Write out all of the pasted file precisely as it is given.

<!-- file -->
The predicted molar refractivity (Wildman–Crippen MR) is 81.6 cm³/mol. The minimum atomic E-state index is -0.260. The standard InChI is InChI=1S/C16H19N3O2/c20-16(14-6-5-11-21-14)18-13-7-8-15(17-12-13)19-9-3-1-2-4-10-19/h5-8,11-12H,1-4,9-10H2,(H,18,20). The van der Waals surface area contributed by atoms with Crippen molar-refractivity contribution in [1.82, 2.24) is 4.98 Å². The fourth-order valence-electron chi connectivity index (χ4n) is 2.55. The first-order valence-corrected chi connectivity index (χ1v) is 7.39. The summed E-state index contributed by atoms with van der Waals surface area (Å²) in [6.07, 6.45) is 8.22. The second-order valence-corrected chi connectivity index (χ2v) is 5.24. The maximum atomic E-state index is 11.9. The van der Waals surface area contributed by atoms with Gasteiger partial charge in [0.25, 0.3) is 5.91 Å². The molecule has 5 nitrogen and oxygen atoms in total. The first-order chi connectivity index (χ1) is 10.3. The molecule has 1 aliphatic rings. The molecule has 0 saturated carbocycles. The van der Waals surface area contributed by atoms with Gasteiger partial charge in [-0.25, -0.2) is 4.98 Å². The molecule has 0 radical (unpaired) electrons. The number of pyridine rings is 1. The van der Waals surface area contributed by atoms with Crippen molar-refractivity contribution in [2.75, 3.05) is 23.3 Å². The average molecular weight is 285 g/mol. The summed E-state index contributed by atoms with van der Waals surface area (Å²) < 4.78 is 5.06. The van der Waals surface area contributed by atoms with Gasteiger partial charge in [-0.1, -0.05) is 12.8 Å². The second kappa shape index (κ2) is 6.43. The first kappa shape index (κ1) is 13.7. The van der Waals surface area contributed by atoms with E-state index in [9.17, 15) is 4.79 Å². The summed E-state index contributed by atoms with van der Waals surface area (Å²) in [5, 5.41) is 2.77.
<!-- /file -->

The predicted molar refractivity (Wildman–Crippen MR) is 81.6 cm³/mol. The minimum atomic E-state index is -0.260. The standard InChI is InChI=1S/C16H19N3O2/c20-16(14-6-5-11-21-14)18-13-7-8-15(17-12-13)19-9-3-1-2-4-10-19/h5-8,11-12H,1-4,9-10H2,(H,18,20). The van der Waals surface area contributed by atoms with Crippen molar-refractivity contribution in [1.82, 2.24) is 4.98 Å². The fourth-order valence-electron chi connectivity index (χ4n) is 2.55. The first-order valence-corrected chi connectivity index (χ1v) is 7.39. The summed E-state index contributed by atoms with van der Waals surface area (Å²) in [6.07, 6.45) is 8.22. The second-order valence-corrected chi connectivity index (χ2v) is 5.24. The maximum atomic E-state index is 11.9. The van der Waals surface area contributed by atoms with Gasteiger partial charge in [0.25, 0.3) is 5.91 Å². The molecule has 5 nitrogen and oxygen atoms in total. The first-order chi connectivity index (χ1) is 10.3. The molecule has 1 aliphatic rings. The molecule has 0 saturated carbocycles. The van der Waals surface area contributed by atoms with Gasteiger partial charge in [-0.25, -0.2) is 4.98 Å². The molecule has 0 radical (unpaired) electrons. The number of pyridine rings is 1. The van der Waals surface area contributed by atoms with Crippen molar-refractivity contribution in [2.75, 3.05) is 23.3 Å². The average molecular weight is 285 g/mol. The summed E-state index contributed by atoms with van der Waals surface area (Å²) < 4.78 is 5.06. The van der Waals surface area contributed by atoms with Gasteiger partial charge in [-0.1, -0.05) is 12.8 Å². The second kappa shape index (κ2) is 6.43. The first kappa shape index (κ1) is 13.7. The van der Waals surface area contributed by atoms with E-state index in [9.17, 15) is 4.79 Å². The summed E-state index contributed by atoms with van der Waals surface area (Å²) in [5, 5.41) is 2.77.